right of survivorship


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Rights of Survivorship

In a situation where two or more persons jointly own property, the right of the other owner(s) to continue to own the property when one owner dies. In other words, a jointly-owned property with right of survivorship does not become part of a decedent's estate; rather, his/her co-owner(s) continue to own the property. Couples may have rights of survivorship on a jointly-owned house, for example. It may also be used in a joint business venture: if two persons own an apartment complex and one of them dies, the whole of the complex belongs to the co-owner and not the decedent's heirs. It is important to note, however, that the decedent's liabilities may remain attached to this property and may be used to pay off creditors, even if the creditor had nothing to do with the property in question. See also: Tenants in common.

right of survivorship

right of survivorship

The right to enjoy full and undivided ownership of property after the death of another. It may apply to real property, or to personal property, including bank accounts. In real estate,the right is incidental to an estate called joint tenancy or sometimes joint tenancy with right of survivorship.The estate can be destroyed in most states if one of the joint owners, without the knowledge or consent of the others, conveys (transfers) his or her interest to someone else. The purchaser does not enjoy a right of survivorship with the other remaining joint tenants,but has only an undivided interest that will pass to his or her heirs upon death.

References in periodicals archive ?
031(1)(a) divides the application of the $25,000 exemption of co-owned property into two categories: 1) property that is owned as tenants by the entirety or joint tenants with right of survivorship, and 2) all other types of co-owned property.
Conversely, in a joint tenancy with right of survivorship, each person has only his or her separate share ("per my") presumed to be equal for purposes of alienation, but for purposes of survivorship, each joint tenant owns the whole, so that upon death, the remainder of the estate passes to the survivor.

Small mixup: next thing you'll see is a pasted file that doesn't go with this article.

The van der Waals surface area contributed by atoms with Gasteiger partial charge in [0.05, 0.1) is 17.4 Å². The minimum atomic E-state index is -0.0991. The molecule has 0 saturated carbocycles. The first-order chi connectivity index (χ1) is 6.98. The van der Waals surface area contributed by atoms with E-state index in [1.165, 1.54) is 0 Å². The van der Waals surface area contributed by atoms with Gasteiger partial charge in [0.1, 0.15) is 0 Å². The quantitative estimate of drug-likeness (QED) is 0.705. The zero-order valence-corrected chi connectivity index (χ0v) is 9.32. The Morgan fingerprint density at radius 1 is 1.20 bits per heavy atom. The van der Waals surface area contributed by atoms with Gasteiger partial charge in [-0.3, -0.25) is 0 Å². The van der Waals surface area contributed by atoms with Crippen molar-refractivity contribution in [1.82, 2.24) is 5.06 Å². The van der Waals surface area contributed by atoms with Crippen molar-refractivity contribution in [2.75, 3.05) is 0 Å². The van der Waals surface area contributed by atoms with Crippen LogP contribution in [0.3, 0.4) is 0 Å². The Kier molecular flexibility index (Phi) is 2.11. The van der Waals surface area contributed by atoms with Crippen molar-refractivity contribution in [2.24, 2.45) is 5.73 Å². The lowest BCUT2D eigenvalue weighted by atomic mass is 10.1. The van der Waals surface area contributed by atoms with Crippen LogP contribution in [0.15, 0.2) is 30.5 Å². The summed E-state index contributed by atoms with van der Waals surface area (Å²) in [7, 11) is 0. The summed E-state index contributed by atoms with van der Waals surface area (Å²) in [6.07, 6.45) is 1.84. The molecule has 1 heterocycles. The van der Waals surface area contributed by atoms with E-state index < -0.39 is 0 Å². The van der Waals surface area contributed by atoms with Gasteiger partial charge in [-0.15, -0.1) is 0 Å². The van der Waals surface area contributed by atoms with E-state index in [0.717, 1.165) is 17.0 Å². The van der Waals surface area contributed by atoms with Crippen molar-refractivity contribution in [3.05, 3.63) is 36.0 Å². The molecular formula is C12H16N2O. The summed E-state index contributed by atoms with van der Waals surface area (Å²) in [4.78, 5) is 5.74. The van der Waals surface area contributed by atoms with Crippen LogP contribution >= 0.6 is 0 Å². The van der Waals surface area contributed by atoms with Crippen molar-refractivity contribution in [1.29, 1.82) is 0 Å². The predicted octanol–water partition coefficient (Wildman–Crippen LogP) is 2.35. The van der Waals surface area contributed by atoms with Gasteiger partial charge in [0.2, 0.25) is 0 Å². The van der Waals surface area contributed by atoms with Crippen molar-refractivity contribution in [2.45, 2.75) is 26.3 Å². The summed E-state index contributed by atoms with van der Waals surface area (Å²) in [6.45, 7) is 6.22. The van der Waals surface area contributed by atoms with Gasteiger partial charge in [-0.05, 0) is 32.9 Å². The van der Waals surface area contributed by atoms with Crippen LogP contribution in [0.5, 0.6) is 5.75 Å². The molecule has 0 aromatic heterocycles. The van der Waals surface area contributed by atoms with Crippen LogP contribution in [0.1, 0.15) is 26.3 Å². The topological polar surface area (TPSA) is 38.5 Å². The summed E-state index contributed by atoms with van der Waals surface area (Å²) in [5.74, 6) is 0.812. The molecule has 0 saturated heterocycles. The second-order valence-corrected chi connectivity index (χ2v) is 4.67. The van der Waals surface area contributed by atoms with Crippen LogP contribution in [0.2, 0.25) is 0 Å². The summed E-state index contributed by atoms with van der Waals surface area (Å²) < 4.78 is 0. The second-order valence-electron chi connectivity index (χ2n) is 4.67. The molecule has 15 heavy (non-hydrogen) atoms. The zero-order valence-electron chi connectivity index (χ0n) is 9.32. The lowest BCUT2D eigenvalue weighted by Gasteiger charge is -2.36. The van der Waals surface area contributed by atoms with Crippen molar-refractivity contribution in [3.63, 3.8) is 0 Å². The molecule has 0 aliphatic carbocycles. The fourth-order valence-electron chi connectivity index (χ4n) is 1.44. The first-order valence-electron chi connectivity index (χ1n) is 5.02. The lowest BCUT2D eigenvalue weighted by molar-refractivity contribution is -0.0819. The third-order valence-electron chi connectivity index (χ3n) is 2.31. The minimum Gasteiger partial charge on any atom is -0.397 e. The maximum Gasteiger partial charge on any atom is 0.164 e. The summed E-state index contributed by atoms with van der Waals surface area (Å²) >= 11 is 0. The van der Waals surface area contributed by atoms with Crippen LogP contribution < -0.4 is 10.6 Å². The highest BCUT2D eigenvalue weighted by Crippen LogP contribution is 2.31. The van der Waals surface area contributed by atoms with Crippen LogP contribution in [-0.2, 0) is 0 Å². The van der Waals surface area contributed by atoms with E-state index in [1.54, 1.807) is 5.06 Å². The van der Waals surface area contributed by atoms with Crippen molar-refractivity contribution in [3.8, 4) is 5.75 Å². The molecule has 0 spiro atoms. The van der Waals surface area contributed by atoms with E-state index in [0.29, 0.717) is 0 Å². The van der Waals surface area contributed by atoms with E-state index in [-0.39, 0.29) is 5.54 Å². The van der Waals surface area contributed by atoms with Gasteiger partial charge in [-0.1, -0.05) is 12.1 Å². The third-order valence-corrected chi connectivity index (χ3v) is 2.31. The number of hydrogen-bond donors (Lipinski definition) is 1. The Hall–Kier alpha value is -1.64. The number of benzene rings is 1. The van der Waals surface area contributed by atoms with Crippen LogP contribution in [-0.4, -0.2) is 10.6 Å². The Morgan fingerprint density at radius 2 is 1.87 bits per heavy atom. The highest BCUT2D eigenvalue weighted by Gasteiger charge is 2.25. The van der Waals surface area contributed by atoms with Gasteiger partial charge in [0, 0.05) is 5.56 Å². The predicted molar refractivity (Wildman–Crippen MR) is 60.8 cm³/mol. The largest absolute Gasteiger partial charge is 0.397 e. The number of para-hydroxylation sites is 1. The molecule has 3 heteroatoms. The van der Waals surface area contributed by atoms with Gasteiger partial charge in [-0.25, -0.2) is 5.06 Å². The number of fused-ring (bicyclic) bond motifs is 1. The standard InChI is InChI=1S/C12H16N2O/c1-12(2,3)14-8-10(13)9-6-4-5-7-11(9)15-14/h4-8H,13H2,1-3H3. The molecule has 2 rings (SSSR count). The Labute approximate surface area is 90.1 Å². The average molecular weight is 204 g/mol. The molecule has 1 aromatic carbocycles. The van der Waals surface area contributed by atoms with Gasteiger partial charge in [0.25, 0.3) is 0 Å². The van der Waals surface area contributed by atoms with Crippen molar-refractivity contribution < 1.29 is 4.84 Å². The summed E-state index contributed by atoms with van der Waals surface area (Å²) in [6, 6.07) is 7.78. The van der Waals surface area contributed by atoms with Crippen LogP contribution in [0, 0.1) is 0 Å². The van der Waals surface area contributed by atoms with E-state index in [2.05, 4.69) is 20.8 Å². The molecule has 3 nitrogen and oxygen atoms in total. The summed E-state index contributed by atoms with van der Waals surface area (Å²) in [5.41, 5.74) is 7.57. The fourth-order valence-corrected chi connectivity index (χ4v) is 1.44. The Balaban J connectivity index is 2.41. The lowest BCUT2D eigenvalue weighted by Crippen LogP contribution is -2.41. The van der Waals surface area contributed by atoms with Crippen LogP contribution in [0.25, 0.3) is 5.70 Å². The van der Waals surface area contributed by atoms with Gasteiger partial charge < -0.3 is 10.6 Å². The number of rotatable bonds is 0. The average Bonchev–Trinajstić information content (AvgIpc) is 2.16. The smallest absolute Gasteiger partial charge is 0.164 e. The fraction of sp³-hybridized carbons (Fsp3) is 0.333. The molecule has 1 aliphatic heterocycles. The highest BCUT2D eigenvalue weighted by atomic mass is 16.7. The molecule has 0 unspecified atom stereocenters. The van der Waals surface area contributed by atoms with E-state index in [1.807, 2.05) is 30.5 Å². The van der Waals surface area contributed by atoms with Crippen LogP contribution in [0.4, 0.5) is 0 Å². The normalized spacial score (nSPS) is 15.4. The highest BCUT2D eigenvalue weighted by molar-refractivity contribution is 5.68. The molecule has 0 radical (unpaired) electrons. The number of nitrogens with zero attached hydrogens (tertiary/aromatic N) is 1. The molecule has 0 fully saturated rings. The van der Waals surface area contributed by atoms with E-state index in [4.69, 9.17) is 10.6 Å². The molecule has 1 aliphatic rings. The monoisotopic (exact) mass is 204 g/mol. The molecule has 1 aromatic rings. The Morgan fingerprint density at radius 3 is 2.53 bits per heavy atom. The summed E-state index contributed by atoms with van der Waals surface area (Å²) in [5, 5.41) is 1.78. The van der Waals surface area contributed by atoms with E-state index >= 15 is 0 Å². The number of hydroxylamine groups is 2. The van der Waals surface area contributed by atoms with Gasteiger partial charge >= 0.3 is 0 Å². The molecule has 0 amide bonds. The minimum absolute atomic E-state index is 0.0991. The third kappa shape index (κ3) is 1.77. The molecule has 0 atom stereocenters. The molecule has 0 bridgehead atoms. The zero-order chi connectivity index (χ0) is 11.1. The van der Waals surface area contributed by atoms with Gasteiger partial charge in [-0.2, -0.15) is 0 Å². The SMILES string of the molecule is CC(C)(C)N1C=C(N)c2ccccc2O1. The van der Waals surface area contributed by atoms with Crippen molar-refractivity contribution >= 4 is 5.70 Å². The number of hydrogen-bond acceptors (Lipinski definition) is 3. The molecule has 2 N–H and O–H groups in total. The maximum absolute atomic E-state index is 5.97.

When you are the sole owner of assets and you "gift" these assets to family members by transferring the assets into joint ownership with right of survivorship, a "deemed disposition" may result and the income tax attribution rules may come into play.
One solution to this dilemma has been for couples to take title as joint tenants with right of survivorship, but then have an acknowledgment--usually inside a trust or will--stating their intention that the property remain a community" asset, regardless of the form of title.
Since jointly owned property with right of survivorship (or tenancy by the entirety) is generally not considered part of the decedent's probate estate, many people have the erroneous notion that the value of such property is not includable in the decedent's gross estate for Federal estate tax purposes.
Prior to the death of either spouse, the right of survivorship may be terminated pursuant to the same procedures by which a joint tenancy may be severed.
They own a $350,000 house as tenants by the entirety and $150,000 in miscellaneous assets as joint tenants with right of survivorship.
6) Property held in joint tenancy with right of survivorship, or as tenants by the entirety if created after August 31, 1966.
Married couples or those in civil partnership often use this method of co-ownership because the right of survivorship makes it straightforward to inherit each other's share.
Estate of Young, 110 TC 297 (1998), addressed whether discounts for fractional interests or lack of marketability (which have been allowed for tenancy in common and community property interests) should be applied to a decedent's property held in joint tenancy with right of survivorship.
In addition, the joint tenancy form of ownership confers on the surviving joint tenant the right of survivorship, provided the instrument creating the joint tenancy expressly provides for it.
Married couples or those in civil partnership use this method of co-ownership because the right of survivorship makes it straightforward to inherit each other's shares in the property.